The plot of Fallen Kingdom continues elements from the last film and goes all in. Bad guys steals dinosaurs, bad guys sells dinosaurs to more bad guys. Dinosaurs get loose. A common theme that has been run through the ringer at this point. But hey, at least in this movie, the dinosaurs only eat bad guys, so that’s a plus. For the good guys anyway. For the audience, it’s a total cheat and undercuts the dread and menace inherent in a story about giant wild animals free from empathy who are turned loose on their food supply. The cast is great, again, but mostly wasted. Jeff Goldblum returns as Ian Malcolm, but is relegated to the role of Chorus in a Greek tragedy. His scenes occur solely in a courtroom as he testifies before some official body whose point I’ve already forgotten. His lines are all thematic commentary the audience doesn’t really need. We get it. Bryce Dallas Howard and Chris Pratt have pretty good chemistry, but the filmmakers have decided to waste that fact by completely underwriting their relationship, which at the time of the film has devolved into ex’s. Also, in a broader sense, why even cast Chris Pratt in this film if you’re not going to take advantage of his talents? He has little to do in Fallen Kingdom, other than to run around and look ruggedly handsome. He has exactly one good line in the whole film. Such an odd choice to cast someone with great comedic timing and then hamstring that talent with stilted and sparse dialogue.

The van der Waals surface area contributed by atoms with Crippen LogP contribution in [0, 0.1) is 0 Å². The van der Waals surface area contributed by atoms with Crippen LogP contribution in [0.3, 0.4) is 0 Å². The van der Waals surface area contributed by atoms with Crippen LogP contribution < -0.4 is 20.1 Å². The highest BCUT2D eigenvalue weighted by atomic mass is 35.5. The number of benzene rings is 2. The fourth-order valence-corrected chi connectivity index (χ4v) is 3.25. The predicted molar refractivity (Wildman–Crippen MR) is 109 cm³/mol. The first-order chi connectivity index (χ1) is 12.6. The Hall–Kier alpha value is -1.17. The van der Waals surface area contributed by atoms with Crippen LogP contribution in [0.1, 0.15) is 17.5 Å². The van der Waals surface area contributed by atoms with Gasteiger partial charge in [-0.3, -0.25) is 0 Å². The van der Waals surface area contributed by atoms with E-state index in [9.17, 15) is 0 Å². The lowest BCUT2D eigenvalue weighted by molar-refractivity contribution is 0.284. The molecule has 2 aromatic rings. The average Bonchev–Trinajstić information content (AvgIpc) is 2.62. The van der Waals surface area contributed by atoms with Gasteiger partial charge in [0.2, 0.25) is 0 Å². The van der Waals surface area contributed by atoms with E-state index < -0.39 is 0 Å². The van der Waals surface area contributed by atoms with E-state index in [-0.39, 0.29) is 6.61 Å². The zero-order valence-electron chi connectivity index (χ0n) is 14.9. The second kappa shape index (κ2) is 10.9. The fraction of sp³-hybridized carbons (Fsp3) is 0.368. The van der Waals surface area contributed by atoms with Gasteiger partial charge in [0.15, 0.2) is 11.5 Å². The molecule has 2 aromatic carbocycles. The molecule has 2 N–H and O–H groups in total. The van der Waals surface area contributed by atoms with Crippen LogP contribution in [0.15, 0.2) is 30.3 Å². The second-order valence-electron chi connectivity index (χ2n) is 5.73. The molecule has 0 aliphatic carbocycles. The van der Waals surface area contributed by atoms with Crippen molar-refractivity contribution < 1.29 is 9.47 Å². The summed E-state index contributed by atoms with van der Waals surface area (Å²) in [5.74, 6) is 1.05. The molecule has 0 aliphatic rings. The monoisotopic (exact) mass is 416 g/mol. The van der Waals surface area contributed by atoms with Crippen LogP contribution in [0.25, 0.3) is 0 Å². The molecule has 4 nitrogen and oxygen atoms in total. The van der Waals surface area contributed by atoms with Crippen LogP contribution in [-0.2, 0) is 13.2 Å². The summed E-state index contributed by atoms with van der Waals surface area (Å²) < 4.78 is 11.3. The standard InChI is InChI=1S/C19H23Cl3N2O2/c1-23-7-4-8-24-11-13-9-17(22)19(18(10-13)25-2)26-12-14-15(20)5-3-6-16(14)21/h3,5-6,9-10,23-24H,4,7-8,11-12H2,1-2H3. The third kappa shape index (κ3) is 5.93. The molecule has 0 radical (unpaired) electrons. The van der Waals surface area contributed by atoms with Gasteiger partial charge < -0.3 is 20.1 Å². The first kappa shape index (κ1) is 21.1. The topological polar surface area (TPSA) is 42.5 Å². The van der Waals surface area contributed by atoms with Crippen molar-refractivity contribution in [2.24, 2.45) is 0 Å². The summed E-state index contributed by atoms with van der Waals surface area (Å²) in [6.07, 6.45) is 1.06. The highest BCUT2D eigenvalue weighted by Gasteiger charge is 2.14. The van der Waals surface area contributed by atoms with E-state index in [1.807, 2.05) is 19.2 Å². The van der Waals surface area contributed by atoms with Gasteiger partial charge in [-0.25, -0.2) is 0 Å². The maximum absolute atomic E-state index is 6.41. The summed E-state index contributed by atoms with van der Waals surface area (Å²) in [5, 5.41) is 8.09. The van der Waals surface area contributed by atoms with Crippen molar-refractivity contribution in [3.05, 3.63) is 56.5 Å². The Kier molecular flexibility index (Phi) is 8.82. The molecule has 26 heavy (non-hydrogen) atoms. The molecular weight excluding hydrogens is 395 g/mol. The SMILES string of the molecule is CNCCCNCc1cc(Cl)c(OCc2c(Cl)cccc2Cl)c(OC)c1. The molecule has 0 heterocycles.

The only way I would have any interest in the next Jurassic film is if they go full-bore Planet of the Apes. Fast forward several years to a planet overrun by free-roaming dinosaurs, with humans an endangered species. I’d pay to see that. Otherwise, probably not.